Mukhopadhyay attacks the societal expectation of mandatory heterosexual monogamy by pointing out the sex scandals of Bill Clinton, Eliot Spitzer, etc. She says, "These incidents suggest that mandatory heterosexuality is a socially constructed myth." Really? Wasn't it already obvious that many people are not heterosexual and/or not monogamous, before Bill got stupid with Monica? Strangely, for a feminist who just named ten public sex scandals all involving men, Mukhopadhyay doesn't discuss why cheating by the powerful is a male phenomena. Why do we read about Bill instead of Hillary, Newt instead of Nancy? An interesting perspective is in the 6/11/11 NYT piece, "When It Comes to Scandal, Girls Won't Be Boys."
Mukhopadhyay spends a paragraph describing Tim Wise's essay, "This is Your Nation on White Privilege (Updated)," on how the media's treatment of Sarah Palin shows our culture of white privilege, but Mukhopadhyay misses the best parts of the essay. Both articles may be found on-line.
Mukhopadhyay does a fair job of talking about societal expectations of gender roles, and how "even in today's society, people are not considered 'adult' until they're married."
In the course of describing the expectation that the man will pay for the costs of dates and eventually be the provider of the relationship, Mukhopadhyay states one of her most repeated, tiresome and stereotypical phrasings: "Women are expected to want a man with money.... And if he does pay, she puts out. Money guarantees an all-access pass to the vagina park." There are lots of women who make at least pro forma offers to share the dating cost, at least as dating continues. And there are lots of women who don't automatically "put out" because the man bought dinner.
Mukhopadhyay is correct that many of both genders hate some of the strictures of societal expectations: "Men don't want to always have to make the first move and women don't always want to feel like they have to wait or be passive," and she correctly describes the bizarrely bloated wedding industry, as well as the standard societal expectations of what it means to be "feminine" or "masculine."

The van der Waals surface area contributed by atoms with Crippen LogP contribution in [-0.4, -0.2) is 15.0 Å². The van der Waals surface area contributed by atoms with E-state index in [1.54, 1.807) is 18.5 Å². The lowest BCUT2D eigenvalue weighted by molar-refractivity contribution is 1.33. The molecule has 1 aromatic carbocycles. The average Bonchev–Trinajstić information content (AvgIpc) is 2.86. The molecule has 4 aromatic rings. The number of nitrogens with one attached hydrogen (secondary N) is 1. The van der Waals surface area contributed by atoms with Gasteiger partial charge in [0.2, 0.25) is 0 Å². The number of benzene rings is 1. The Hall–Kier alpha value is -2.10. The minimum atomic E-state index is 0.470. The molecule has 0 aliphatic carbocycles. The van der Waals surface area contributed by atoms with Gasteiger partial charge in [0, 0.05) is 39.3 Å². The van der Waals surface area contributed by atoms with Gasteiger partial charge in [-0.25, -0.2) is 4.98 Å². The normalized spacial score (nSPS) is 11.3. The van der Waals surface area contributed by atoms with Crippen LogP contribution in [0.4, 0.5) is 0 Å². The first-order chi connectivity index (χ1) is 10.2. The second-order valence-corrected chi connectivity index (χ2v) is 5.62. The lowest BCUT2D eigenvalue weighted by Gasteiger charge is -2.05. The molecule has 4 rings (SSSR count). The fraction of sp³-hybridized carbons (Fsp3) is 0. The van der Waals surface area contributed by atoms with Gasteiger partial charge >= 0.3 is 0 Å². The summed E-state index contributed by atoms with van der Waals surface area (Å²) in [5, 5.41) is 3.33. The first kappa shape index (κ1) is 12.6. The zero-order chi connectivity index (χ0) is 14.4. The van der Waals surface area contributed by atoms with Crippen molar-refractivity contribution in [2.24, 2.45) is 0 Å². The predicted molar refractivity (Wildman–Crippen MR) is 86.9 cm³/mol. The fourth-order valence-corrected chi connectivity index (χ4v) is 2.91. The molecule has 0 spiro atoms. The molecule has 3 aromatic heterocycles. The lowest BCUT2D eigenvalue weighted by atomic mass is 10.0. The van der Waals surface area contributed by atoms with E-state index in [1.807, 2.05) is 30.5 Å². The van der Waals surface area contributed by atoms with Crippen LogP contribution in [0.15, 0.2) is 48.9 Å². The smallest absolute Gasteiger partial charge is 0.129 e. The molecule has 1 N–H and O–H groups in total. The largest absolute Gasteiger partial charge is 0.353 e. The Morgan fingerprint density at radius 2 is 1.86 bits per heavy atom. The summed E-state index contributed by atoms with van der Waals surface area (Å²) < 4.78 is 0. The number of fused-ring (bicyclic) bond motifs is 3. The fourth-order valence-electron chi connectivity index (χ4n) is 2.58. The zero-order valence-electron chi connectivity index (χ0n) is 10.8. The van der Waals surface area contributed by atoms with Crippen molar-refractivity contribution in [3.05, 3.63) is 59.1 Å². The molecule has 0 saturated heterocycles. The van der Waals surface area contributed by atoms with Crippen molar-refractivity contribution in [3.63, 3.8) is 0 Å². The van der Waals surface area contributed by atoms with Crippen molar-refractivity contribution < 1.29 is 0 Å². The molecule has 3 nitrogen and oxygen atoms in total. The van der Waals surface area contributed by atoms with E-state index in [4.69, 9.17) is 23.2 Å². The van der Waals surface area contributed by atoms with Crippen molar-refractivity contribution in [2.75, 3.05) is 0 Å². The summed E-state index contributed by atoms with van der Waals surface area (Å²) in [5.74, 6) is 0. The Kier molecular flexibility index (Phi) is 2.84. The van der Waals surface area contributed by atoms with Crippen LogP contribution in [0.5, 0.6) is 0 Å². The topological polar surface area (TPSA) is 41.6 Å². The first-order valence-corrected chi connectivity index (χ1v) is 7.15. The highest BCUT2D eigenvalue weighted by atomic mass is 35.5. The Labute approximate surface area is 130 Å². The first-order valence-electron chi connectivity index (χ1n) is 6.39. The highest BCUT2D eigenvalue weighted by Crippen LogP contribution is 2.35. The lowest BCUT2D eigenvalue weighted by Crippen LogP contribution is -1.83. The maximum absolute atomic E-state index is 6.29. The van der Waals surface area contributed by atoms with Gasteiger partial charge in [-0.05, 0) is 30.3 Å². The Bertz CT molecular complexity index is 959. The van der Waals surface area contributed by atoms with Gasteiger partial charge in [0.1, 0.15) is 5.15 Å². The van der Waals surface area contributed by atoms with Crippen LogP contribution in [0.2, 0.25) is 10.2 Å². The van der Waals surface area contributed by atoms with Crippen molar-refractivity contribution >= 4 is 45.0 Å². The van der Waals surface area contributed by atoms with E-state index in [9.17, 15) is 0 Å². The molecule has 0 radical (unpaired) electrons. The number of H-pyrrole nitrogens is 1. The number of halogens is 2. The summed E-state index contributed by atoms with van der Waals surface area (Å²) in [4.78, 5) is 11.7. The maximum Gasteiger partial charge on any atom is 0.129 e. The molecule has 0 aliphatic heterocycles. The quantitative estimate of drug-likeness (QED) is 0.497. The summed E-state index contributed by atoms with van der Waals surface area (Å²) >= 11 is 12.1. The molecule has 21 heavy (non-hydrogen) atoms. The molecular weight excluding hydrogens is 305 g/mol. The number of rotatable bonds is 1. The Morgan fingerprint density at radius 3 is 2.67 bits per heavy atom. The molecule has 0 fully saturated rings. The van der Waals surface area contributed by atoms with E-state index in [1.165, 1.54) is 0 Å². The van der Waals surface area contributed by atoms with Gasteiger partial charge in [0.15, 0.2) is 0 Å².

Mukhopadhyay goes into a bizarre critique of the word "single." "Outside of social labels, 'single' is a census category that means little more than lacking a piece of approval from the state.... 45 percent of the adult population is unmarried, but that doesn't mean they are single per se, just not married." Well, yeah, "single" has lately generally transformed from meaning "I'm not married" to "I'm not in a relationship." But does that really make the census's use of the word in its original and slightly dated sense discriminatory? Mukhopadhyay could have written about how, in California at least, for purposes of real estate titles, someone not yet married is "single," but someone divorced is forever after "unmarried." At least for Californians, "unmarried" could have a bit of stigma which "single" does not have.
The statistic that Mukhopadhyay uses to support the assertion that 45% of the adult population is unmarried, uses "over 18" to mean adult. A lot of 18-22 year olds are still in school or just establishing themselves; many persons over 60 or so are unmarried not by choice, but because their partner died. Narrowing the age range would provide a better picture of how many remain single by choice.